A Silent Heaven

{This is an outstanding quote from “The Silence of God” by Sir Robert Anderson.  It can be found in its entirety in chapter 13 entitled “The Reign of Grace”}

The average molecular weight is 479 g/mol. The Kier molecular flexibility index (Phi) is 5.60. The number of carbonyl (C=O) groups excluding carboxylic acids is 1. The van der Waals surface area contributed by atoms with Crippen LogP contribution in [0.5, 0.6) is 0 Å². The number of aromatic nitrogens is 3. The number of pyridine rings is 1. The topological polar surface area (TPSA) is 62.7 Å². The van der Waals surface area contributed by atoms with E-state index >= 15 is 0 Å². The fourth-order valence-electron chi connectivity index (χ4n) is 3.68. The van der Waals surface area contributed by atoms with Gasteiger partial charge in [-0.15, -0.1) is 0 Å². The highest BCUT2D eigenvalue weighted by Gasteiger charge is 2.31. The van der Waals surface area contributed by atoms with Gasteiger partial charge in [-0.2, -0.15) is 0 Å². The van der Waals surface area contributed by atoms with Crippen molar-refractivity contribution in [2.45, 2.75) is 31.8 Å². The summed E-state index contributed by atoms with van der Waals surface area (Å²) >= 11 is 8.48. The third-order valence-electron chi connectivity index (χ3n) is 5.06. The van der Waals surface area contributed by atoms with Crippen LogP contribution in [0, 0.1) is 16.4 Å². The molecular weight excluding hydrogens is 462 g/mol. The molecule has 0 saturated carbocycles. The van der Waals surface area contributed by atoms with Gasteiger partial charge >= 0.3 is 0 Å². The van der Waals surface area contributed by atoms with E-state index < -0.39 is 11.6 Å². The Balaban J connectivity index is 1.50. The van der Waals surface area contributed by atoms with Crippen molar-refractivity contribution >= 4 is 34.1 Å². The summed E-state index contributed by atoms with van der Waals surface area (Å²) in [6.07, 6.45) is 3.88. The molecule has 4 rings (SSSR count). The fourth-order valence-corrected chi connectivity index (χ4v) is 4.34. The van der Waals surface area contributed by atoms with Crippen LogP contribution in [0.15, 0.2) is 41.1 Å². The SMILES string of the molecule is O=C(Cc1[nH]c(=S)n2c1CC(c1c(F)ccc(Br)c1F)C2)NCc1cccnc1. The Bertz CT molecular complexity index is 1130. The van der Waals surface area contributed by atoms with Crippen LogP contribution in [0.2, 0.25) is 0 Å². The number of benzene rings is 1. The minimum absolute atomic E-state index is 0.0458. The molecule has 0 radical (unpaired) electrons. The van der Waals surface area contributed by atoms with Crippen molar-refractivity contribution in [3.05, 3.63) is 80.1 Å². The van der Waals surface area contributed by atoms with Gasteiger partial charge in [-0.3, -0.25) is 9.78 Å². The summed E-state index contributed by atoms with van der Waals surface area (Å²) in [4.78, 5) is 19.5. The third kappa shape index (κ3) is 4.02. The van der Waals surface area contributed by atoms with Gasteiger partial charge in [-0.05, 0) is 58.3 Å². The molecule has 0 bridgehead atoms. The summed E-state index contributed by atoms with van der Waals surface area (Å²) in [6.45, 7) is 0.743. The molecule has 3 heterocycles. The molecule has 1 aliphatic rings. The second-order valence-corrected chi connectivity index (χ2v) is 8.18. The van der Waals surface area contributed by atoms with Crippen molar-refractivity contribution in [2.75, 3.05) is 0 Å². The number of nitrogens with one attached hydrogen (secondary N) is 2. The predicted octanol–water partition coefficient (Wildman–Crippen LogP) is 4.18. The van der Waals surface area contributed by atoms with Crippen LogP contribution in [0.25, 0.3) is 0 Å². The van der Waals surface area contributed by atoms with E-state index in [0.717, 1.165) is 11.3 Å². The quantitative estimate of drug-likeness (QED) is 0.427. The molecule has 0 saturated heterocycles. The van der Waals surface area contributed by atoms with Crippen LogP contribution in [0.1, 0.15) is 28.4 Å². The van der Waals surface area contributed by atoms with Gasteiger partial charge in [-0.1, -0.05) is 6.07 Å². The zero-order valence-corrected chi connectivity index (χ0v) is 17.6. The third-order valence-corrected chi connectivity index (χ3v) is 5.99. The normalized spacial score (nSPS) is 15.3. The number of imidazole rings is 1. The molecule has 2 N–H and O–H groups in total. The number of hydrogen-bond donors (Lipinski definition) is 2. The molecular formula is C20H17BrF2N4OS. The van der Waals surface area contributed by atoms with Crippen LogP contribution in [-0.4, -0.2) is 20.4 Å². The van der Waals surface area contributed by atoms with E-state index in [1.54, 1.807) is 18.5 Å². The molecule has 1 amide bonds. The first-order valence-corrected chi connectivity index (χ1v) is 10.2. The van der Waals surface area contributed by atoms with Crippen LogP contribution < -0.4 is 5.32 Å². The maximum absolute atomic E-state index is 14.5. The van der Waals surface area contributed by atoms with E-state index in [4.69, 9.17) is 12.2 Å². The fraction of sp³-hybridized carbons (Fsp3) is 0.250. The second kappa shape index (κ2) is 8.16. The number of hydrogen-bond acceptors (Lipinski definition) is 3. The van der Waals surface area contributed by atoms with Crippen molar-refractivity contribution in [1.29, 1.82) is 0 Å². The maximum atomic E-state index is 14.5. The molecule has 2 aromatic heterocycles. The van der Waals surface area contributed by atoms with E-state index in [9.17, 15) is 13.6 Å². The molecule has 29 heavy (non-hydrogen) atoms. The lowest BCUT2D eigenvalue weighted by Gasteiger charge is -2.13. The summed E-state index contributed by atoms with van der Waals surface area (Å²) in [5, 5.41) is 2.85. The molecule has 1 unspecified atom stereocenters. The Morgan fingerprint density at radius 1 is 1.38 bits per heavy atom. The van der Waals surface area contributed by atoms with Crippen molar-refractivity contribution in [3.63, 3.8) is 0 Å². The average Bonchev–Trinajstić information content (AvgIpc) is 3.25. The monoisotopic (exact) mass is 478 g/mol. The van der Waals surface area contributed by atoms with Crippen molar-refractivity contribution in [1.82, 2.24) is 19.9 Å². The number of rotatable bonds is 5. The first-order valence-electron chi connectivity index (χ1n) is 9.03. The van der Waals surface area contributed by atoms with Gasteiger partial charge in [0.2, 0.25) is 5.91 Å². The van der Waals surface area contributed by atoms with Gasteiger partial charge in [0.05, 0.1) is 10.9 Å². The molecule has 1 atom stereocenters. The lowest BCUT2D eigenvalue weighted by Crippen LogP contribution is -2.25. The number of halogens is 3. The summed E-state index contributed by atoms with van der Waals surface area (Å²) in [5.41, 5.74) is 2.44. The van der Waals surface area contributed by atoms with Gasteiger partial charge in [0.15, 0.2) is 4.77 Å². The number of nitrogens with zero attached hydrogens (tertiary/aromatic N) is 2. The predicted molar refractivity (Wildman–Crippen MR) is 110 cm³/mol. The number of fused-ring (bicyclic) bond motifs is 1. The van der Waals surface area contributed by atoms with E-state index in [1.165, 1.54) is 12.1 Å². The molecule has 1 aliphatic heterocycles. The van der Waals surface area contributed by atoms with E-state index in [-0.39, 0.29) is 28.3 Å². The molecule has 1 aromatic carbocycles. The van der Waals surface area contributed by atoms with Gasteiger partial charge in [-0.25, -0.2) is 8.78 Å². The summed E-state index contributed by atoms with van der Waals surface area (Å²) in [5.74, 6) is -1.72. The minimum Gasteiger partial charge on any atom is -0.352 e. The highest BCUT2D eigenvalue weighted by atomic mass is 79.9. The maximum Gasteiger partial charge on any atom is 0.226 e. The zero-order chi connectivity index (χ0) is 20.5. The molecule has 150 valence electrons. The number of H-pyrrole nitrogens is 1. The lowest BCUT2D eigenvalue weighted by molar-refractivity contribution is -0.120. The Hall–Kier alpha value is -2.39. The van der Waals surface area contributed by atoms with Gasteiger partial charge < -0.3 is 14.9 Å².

A silent heaven! Yes, but it is not the silence of callous indifference or helpless weakness; it is the silence of a great sabbatic rest, the silence of a peace which is absolute and profound — a silence which is the public pledge and proof that the way is open for the guiltiest of mankind to draw near to God. When faith murmurs, and unbelief revolts, and men challenge the Supreme to break that silence and declare Himself, how little do they realize what the challenge means! It means the withdrawal of the amnesty; it means the end of the reign of grace; it means the closing of the day of mercy and the dawning of the day of wrath. Continue reading “A Silent Heaven”